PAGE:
The shortcome is about handling the exception which is a bit messy involving controller-side logic in a non-automated AR fashion.

Controller

  def create
    begin
    @post = Post.new(params[:post])
    rescue Exception => e
      if e.message == 'too large'
        redirect_to news_path(err: 'file')
      else
        raise e
      end
    end
   #...

uploader

# encoding: utf-8


class NewsUploader < CarrierWave::Uploader::Base

  include CarrierWave::RMagick

  include Sprockets::Helpers::RailsHelper
  include Sprockets::Helpers::IsolatedHelper


  def store_dir
    "uploads/#{model.class.to_s.underscore}/#{mounted_as}/#{model.id}"
  end

  def pre_limit file
    #require 'debugger'; debugger
    if file && file.size > 5.megabytes
      raise Exception.new("too large")
    end
    true
  end

  def only_first_frame
    manipulate! do |img|

      if img.mime_type.match /gif/
        if img.scene == 0
          img = img.cur_image #Magick::ImageList.new( img.base_filename )[0]
        else
          img = nil # avoid concat all frames
        end
      end
      img
    end
  end

  version :large, if: :pre_limit do
    process :only_first_frame
    process :convert => 'jpg'
    process :resize_to_limit => [1280, 1024]
  end

  # Create different versions of your uploaded files:
  version :small, if: :pre_limit do
    process :only_first_frame
    process :convert => 'jpg'
    process :resize_to_limit => [360, 360]
  end


  # For images you might use something like this:
  def extension_white_list
    %w(jpg jpeg gif png)
  end

end

Posting a photo (as a business) to a Facebook Page via JavaScript SDK

The Facebook Javascript SDK (API) is not so well documented, what makes not so logical to post to a page, using it. For that I am about to show, make sure your connect scope having at least: “manage_pages,publish_actions,publish_stream”.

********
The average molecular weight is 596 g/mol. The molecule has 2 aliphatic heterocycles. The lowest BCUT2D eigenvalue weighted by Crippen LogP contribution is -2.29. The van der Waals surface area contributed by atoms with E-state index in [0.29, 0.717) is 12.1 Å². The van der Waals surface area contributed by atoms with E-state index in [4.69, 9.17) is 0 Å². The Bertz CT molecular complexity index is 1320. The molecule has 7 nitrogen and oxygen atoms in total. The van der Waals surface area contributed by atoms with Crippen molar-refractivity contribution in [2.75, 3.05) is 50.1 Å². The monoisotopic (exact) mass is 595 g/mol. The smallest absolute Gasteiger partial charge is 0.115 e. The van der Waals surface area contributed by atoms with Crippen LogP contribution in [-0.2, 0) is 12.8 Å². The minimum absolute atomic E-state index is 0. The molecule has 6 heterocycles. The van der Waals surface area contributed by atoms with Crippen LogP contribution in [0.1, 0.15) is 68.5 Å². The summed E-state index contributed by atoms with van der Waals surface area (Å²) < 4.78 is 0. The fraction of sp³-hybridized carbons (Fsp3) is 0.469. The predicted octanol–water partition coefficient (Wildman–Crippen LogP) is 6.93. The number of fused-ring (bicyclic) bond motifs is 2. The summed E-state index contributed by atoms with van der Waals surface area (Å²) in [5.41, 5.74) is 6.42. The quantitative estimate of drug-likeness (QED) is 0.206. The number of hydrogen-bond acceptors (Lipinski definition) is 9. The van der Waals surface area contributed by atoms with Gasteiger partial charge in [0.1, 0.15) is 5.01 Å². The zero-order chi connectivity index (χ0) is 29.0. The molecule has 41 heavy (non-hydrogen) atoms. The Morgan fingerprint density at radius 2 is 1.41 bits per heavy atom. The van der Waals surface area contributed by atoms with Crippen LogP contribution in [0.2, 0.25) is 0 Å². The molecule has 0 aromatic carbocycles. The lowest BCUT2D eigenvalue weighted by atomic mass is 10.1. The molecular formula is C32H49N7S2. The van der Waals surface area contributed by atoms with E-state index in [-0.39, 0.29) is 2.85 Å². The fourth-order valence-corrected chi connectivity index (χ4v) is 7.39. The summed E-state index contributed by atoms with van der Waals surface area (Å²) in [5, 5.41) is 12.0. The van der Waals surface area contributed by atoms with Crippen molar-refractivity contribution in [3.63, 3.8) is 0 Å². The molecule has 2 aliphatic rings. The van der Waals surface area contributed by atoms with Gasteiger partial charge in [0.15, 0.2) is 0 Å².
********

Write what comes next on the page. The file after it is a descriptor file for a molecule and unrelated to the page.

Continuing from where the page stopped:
I am assuming you already succeeded providing login to the user; if this is not the case, refer to the docs.

We rely heavily on the FB.api method, the docs make a poorly job documenting, but is a starting point anyway. Also, notice the response is async.

Fetch all user pages (actually the first 5k), but only store the first as var page (this is just a sample)

var page = null;
FB.api('/me/accounts', function(response) { console.log(response); page = response.data[0]; })

Now, we want to publish a post to the page timeline, the thing is, we are not posting as ‘me’ anymore, we must post as the page, and it requires both the id and access_token!
I will make a sample function for it, the response is the post id if it all went well, or an error.

function postToPage(page, msg){
  FB.api('/'+page.id+'/feed', 'post', { message: msg, access_token: page.access_token },
    function(res) { console.log(res) }
  )
}
postToPage(page, 'hello fb-page world')

For last, posting a picture requre the url param, like so:

function photoToPage(page, src, msg){
  FB.api('/'+page.id+'/photos', 'post', { url: src, message:msg, access_token: page.access_token },
    function(res) { console.log(res) }
  )
}
photoToPage(page, 'http://24.media.tumblr.com/tumblr_m1ttif5puW1qcrr0lo1_500.png', 'nyan art')

* Don’t try to run all functions in sequence, since the result comes asynchronously you wont have the var page set.

** kudos for Владимир Дворник answer on Stack Overflow for the url param not documented in the Page Graph API.

*** Security note. The JavaScript SDK can be very unsafe in the case a hacker is able to inject JS code in your page (and even happens in Twitter all the time even though they have millions in funding) they may take advantage of all of the user’s permissions.

Done!